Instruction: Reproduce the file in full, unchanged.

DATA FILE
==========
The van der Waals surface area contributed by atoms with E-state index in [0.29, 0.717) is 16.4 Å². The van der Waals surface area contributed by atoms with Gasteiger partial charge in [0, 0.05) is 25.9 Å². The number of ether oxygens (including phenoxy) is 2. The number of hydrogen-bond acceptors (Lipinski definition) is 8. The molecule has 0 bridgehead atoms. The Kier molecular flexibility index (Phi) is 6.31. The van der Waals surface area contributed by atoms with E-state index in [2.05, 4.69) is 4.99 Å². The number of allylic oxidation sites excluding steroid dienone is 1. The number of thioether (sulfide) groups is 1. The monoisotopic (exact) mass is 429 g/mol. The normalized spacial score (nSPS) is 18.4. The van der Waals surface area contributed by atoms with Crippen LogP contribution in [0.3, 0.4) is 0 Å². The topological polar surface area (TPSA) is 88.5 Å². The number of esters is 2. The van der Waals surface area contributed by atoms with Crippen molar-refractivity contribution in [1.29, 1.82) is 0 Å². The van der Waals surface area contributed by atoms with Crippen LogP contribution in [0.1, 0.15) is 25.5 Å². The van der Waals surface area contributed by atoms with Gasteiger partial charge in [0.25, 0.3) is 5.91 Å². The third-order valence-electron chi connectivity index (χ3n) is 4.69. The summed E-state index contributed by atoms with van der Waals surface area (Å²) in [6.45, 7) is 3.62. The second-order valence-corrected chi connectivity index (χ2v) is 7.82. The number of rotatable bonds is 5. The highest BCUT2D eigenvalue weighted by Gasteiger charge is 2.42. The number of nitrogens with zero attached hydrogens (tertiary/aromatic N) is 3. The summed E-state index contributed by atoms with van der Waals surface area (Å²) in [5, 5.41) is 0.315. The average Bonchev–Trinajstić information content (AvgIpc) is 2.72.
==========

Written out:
The van der Waals surface area contributed by atoms with E-state index in [0.29, 0.717) is 16.4 Å². The van der Waals surface area contributed by atoms with Gasteiger partial charge in [0, 0.05) is 25.9 Å². The number of ether oxygens (including phenoxy) is 2. The number of hydrogen-bond acceptors (Lipinski definition) is 8. The molecule has 0 bridgehead atoms. The Kier molecular flexibility index (Phi) is 6.31. The van der Waals surface area contributed by atoms with E-state index in [2.05, 4.69) is 4.99 Å². The number of allylic oxidation sites excluding steroid dienone is 1. The number of thioether (sulfide) groups is 1. The monoisotopic (exact) mass is 429 g/mol. The normalized spacial score (nSPS) is 18.4. The van der Waals surface area contributed by atoms with Crippen LogP contribution in [0.3, 0.4) is 0 Å². The topological polar surface area (TPSA) is 88.5 Å². The number of esters is 2. The van der Waals surface area contributed by atoms with Crippen molar-refractivity contribution in [1.29, 1.82) is 0 Å². The van der Waals surface area contributed by atoms with Crippen LogP contribution in [0.1, 0.15) is 25.5 Å². The van der Waals surface area contributed by atoms with Gasteiger partial charge in [0.25, 0.3) is 5.91 Å². The third-order valence-electron chi connectivity index (χ3n) is 4.69. The summed E-state index contributed by atoms with van der Waals surface area (Å²) in [6.45, 7) is 3.62. The second-order valence-corrected chi connectivity index (χ2v) is 7.82. The number of rotatable bonds is 5. The highest BCUT2D eigenvalue weighted by Gasteiger charge is 2.42. The number of nitrogens with zero attached hydrogens (tertiary/aromatic N) is 3. The summed E-state index contributed by atoms with van der Waals surface area (Å²) in [5, 5.41) is 0.315. The average Bonchev–Trinajstić information content (AvgIpc) is 2.72.